Stunning havelis, beautiful frescos… there is a reason why the Shekhawati region is called India’s open art gallery.
Rajasthan’s Shekhawati region is often overlooked for the more popular destinations in India’s desert state. Indeed, while Rajasthan is a favorite among foreign tourists, this region is usually passed up for the traditional favourites such as Jaipur, Jodhpur, Udaipur and Bikaner. The Shekhawati region is located in the Delhi-Jaipur-Bikaner triangle and is truly a hidden gem in a state that has been the face of Indian tourism for the longest time ever.
Unlike the other major tourist hubs, Shekhawati is not a city or a town but rather a region. It includes several small towns such as Nawalgargh, Mandawa and Jhunjhunu. The region itself is spread across some 100 km but Nawalgargh and Mandawa are its two most important centers, though it would be a bright idea to camp out at Mandawa, which is more centrally located.
What makes the Shekhawati region so unique are its havelis or mansions. These havelis, some of which date back to the 18th century, have intricately painted frescoes all over them – from inside as well as outside! As a result the entire region has several brightly painted havelis that are literally works of art.
In the pages to follow, we take you through some of the most exquisite havelis we visited during our recent visit to Shekhawati.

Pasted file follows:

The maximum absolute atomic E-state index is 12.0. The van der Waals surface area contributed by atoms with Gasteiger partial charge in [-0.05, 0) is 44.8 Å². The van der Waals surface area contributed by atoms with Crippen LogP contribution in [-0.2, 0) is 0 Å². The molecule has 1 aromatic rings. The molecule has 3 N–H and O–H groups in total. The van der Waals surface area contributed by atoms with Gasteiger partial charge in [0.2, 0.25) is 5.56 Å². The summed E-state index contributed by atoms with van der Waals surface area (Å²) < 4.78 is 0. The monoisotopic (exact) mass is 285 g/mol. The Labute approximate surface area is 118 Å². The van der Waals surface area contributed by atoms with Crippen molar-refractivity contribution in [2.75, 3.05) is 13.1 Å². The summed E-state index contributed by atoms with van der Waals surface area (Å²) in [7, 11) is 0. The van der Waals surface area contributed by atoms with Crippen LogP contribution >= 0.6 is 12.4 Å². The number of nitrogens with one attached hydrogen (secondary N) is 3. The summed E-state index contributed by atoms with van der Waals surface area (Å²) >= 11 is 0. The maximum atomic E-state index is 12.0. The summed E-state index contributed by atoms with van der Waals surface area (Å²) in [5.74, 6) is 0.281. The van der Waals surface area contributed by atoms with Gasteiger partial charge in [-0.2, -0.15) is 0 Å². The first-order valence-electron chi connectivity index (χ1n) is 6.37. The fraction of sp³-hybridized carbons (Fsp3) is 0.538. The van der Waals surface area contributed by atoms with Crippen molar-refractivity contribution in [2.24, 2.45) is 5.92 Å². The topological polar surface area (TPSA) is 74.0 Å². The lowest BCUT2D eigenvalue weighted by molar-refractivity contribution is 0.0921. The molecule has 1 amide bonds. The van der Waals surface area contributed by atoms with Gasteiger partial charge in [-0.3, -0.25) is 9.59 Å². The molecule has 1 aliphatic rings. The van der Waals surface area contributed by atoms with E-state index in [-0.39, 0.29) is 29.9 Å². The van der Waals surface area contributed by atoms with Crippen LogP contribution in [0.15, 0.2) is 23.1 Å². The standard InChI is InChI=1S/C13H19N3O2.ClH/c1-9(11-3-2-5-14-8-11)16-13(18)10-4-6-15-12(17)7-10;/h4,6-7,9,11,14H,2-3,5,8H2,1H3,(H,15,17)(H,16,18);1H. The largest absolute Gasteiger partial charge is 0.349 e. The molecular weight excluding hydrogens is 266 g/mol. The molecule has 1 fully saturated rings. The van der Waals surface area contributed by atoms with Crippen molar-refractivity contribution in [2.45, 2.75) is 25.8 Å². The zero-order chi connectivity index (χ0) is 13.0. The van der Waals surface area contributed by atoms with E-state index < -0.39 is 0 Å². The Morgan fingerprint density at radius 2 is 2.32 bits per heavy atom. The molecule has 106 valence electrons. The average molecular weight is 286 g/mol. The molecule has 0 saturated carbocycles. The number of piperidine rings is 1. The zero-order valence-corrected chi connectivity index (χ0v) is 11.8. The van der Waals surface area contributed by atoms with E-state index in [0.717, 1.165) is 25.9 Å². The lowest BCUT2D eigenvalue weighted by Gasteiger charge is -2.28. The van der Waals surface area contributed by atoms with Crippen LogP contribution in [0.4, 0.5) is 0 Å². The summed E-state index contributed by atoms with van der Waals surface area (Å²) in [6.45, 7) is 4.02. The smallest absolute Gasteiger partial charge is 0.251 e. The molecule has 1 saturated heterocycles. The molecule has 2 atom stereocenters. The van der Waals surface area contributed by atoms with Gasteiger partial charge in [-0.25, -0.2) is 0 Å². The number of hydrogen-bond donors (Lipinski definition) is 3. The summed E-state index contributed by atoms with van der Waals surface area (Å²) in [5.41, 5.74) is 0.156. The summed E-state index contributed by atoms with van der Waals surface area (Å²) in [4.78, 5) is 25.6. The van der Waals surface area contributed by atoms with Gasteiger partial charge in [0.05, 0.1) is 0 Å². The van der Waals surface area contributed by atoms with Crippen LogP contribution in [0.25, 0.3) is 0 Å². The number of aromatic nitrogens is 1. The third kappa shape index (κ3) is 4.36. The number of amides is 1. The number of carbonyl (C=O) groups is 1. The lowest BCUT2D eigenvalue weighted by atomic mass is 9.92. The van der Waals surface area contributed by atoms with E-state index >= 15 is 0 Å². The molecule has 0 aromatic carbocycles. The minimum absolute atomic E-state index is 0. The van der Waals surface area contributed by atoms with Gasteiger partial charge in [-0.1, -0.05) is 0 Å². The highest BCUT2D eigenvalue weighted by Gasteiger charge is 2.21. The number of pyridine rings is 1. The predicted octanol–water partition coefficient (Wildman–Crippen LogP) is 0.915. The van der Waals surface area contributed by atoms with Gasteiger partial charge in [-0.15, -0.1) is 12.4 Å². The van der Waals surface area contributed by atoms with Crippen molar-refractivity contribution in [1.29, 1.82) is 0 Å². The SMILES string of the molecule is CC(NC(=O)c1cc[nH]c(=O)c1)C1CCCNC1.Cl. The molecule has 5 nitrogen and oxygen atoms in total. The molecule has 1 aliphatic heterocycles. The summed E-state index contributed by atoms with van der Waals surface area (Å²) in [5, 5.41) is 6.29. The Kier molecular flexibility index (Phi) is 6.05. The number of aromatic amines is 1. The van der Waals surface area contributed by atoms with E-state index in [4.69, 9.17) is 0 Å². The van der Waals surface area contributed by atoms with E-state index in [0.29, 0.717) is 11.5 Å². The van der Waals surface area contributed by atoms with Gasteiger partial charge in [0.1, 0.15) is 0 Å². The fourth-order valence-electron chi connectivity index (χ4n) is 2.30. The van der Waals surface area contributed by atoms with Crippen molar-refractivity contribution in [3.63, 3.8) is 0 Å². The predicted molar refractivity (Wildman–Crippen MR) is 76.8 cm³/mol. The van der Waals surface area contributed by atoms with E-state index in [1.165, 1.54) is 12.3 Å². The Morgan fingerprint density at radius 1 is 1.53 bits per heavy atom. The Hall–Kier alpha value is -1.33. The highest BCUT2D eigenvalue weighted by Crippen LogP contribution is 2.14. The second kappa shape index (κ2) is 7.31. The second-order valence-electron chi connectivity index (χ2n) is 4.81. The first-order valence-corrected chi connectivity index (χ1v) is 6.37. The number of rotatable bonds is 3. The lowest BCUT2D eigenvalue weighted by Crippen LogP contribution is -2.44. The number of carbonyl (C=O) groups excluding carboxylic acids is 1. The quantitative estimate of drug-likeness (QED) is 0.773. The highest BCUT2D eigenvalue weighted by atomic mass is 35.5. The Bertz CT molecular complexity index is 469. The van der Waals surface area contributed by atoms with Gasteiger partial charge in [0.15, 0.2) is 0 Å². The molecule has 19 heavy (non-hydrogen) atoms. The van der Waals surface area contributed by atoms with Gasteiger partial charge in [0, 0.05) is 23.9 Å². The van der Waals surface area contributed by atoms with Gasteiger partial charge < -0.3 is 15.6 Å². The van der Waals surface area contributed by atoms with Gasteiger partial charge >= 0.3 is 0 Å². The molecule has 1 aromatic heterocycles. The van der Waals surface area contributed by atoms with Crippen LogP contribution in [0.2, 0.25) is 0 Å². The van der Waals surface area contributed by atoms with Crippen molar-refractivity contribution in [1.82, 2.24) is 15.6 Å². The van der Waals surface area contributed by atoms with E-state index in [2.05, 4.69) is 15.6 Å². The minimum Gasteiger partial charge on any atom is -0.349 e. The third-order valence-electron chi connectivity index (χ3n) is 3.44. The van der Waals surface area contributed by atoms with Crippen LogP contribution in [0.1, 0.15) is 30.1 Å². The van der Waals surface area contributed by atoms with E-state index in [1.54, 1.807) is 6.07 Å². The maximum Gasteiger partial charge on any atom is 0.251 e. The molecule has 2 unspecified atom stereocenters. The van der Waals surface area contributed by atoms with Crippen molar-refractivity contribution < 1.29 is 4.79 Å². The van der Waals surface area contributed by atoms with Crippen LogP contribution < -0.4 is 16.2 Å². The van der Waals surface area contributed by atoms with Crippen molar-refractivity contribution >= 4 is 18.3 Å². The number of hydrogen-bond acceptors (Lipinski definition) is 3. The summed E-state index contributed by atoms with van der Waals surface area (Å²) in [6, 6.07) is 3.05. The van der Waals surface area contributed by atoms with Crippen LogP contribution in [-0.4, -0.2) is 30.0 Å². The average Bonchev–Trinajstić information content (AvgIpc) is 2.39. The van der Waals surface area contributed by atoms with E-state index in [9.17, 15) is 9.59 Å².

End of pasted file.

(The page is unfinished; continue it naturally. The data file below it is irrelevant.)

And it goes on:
The Shekhawati region falls along an ancient trade route. Ruled by the Shekhawat Rajputs, this was once a prosperous region with some 50 forts and palaces across 100 villages.
As time passed, several Marwari traders also migrated to the region and struck roots. Almost all these migrants were rich businessmen.
These men of money began commissioning havelis and employed artists to paint intricate frescos on them.
The frescos were a sign of opulence and it was only a matter of time before frescoed havelis mushroomed all over the region.
These frescos reflect the sensibility of the age and several of them have gods and goddesses painted all over.
But art always imitates life and thus modern motifs began making their way into these intricate works of art. This is an artist’s impression of the railway train.
The art of haveli painting thrived for good three hundred years before families began moving out of the region to newer trade hubs such as Calcutta (present-day Kolkata) and Bombay (present-day Mumbai).
The havelis were thus abandoned.
This – one of the twin havelis in Nawalgarh, commissioned by a trader for his two sons – is one of the many havelis that lie locked up for most part except when the caretaker opens them for curious visitors for a small baksheesh.
Today, most of these havelis are in various stage of disrepair with the hand of time slowly but surely wiping away the precious frescos. In most major havelis, the only resident is the caretaker.
Haveli Nadine le Prince is a happy exception. Purchased by Nadine le Prince, a French artist, this haveli is in being restored one fresco at a time. Unlike most other ‘restoration’ jobs that usually involve painting over the centuries old frescos, Nadine le Prince and her team of artists goes about restoring these priceless works of art in a systematic and scientific manner. The haveli also doubles up as a hotel.
The havelis attract a steady trickle of travellers but the tourism avalanche is yet to hit this region. For most part, Shekhawati remains a hidden gem of a superstar tourism state.